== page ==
The Iran Transparency and Accountability Act, legislation introduced by Congressman Ted Deutch (FL-19) gained critical momentum today as U.S. Senator Kirsten Gillibrand (D-NY), U.S. Senator Mark Kirk (R-IL), and House colleague Congressman Dan Burton (R-IN) joined him as original cosponsors for its reintroduction in the 112th Congress. The Iran Transparency and Accountability Act would require companies to make public any investments in Iran's energy sector in their quarterly and annual reports to the Securities and Exchange Commission (SEC), thereby strengthening the enforcement of national sanctions policy aimed at thwarting Iran's nuclear weapons program.
The recent revolution in Egypt and the democratic uprisings that have ensued across the Middle East serve as profound reminders that the stability of this region is tremendously important to the security interests of the U.S. and our allies. A nuclear-armed Iran remains the single most threatening destabilizing force in the Middle East, making the effective enforcement of economic sanctions absolutely critical. Navigating international markets and investigating the web of relationships between publicly traded companies, foreign subsidiaries, and front groups established by Iran's Revolutionary Guard make illuminating sanctionable business is a significant challenge. Deutch's bill shifts this burden of identifying these activities from the government to the companies themselves by mandating self-disclosure to the SEC.
The legislation would also direct the SEC to make publicly viewable online the list of companies conducting sanctionable business with Iran's energy sector. Heightened transparency will allow Americans to ensure their investment dollars are not undermining national security objectives, and to make clear to the U.S. business community that investments in Iran's energy industry are not acceptable.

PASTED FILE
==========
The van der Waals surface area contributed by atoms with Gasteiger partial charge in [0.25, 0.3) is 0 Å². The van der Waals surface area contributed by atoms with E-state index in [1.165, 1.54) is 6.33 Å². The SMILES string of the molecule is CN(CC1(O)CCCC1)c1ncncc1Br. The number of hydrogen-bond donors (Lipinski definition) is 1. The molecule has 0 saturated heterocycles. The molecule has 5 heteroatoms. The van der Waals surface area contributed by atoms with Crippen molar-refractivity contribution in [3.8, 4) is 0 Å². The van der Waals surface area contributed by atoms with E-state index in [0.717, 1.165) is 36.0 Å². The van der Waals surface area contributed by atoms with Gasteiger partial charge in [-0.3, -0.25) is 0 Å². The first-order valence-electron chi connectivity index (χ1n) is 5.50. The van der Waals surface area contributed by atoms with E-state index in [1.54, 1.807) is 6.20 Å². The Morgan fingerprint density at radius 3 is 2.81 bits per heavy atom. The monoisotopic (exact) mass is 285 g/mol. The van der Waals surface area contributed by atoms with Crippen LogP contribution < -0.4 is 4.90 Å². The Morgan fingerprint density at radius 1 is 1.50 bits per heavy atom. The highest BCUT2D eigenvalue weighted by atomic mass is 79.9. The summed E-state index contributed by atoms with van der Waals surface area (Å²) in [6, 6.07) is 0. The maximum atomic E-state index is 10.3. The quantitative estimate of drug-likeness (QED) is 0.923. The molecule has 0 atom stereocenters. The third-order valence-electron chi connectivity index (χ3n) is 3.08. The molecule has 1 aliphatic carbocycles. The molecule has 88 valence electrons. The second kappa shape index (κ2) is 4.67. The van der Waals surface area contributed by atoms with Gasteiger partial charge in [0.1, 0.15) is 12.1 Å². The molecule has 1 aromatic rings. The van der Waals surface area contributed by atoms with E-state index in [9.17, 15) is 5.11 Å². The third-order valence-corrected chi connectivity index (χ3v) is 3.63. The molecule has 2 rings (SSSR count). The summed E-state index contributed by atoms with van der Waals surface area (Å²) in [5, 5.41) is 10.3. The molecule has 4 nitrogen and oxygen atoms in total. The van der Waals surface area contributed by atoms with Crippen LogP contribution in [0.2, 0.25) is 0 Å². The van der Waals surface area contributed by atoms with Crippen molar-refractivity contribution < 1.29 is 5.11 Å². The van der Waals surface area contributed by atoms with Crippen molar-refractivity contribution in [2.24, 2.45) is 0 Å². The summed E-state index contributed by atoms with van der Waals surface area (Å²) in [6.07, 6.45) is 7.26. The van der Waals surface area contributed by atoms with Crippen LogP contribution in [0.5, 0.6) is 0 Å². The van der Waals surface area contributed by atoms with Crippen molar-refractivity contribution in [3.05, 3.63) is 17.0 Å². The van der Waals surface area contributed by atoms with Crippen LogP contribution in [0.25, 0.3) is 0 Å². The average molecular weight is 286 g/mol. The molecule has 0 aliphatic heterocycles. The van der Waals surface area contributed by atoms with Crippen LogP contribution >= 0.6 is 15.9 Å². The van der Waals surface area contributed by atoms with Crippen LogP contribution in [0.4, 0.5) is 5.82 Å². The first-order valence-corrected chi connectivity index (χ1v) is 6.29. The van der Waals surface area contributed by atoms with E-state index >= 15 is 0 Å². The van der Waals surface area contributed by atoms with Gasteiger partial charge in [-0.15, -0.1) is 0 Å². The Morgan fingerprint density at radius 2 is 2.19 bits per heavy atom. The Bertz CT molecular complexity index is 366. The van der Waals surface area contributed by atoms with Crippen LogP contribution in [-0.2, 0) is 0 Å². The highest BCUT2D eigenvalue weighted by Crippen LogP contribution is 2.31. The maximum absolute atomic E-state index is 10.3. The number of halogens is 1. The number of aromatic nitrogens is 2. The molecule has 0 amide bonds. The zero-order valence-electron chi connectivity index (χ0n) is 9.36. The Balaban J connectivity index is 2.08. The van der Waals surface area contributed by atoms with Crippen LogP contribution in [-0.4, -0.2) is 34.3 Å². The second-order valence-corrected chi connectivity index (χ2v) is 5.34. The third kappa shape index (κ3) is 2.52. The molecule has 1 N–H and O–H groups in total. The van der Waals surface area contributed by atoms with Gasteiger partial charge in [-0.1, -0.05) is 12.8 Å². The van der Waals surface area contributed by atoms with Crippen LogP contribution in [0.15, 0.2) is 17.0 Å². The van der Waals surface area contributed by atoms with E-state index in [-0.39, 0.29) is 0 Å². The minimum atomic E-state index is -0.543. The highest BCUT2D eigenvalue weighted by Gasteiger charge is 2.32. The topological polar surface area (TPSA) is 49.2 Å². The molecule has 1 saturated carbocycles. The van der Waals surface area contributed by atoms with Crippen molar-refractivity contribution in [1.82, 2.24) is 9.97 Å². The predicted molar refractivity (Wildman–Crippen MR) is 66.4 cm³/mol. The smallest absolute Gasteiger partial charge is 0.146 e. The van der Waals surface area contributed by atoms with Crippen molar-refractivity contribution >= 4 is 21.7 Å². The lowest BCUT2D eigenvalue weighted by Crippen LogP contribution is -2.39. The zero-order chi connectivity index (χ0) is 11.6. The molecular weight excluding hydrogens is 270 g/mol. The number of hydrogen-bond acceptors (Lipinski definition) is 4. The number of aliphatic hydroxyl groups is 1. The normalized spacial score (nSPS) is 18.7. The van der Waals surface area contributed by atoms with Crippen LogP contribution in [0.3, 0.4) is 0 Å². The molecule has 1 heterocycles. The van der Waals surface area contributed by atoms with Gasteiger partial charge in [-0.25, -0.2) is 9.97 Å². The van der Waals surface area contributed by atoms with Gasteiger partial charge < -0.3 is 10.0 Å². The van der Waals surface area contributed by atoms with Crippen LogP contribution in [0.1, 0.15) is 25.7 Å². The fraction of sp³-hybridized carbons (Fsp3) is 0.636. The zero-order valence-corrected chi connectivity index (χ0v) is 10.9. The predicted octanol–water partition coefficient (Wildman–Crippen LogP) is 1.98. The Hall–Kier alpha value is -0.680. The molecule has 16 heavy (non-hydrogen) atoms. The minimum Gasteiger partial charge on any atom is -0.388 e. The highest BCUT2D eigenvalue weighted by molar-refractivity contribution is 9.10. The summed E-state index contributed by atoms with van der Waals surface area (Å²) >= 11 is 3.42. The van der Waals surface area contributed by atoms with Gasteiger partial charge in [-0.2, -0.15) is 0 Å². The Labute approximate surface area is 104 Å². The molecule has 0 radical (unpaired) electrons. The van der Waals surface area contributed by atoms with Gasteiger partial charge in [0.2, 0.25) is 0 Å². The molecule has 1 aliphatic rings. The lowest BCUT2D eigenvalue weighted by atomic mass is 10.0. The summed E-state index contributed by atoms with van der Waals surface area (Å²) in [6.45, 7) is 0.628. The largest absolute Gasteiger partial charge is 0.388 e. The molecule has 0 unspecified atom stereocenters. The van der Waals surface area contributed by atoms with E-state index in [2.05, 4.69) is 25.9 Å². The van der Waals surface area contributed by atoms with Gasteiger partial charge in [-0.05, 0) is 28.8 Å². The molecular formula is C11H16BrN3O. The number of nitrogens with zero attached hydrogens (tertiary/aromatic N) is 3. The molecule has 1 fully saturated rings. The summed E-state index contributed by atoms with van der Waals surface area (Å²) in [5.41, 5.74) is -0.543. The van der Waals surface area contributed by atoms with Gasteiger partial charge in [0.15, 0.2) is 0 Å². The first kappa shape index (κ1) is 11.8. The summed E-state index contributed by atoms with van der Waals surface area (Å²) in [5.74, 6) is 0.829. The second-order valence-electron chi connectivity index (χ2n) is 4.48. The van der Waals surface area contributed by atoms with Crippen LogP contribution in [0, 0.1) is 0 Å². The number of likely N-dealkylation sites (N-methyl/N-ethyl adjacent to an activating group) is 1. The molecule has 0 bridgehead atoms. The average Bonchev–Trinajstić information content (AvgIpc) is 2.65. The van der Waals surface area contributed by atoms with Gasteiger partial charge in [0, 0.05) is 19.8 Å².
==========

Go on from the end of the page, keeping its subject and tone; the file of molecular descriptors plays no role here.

"Americans should have the right to know if their investments are empowering a regime that threatens our national security, endangers the very existence of Israel, and risks destabilizing the entire Middle East," said Congressman Deutch. "By mandating self-disclosure and subjecting this information to public scrutiny, we afford the American people the opportunity to ensure their investment dollars are not undermining our national security objectives. In addition, this new level of transparency will enhance our ability to enforce the sanction laws against Iran already on the books."
While crafting this legislation, Deutch worked closely with national experts on sanctions policy, including former Ambassador Mark Wallace, whose organization, United Against a Nuclear Iran, has been instrumental in building support for tougher disclosure requirements. United Against Nuclear Iran (UANI) has been successfully pressuring companies to end business in Iran through its Iran Disclosure Project. Congressman Deutch's efforts to dismantle the financial lifeline of Iran's nuclear weapons program began in the Florida State Senate, where he passed the nation's first Iran divestment law and enabled Florida to divest over a billion dollars from the regime's energy sector. Shortly after his election to Congress, Deutch was invited by Senator Joe Lieberman to testify on how to identify companies whose business ventures strengthen Iran's nuclear ambitions before the United States Senate Homeland Security and Intergovernmental Affairs.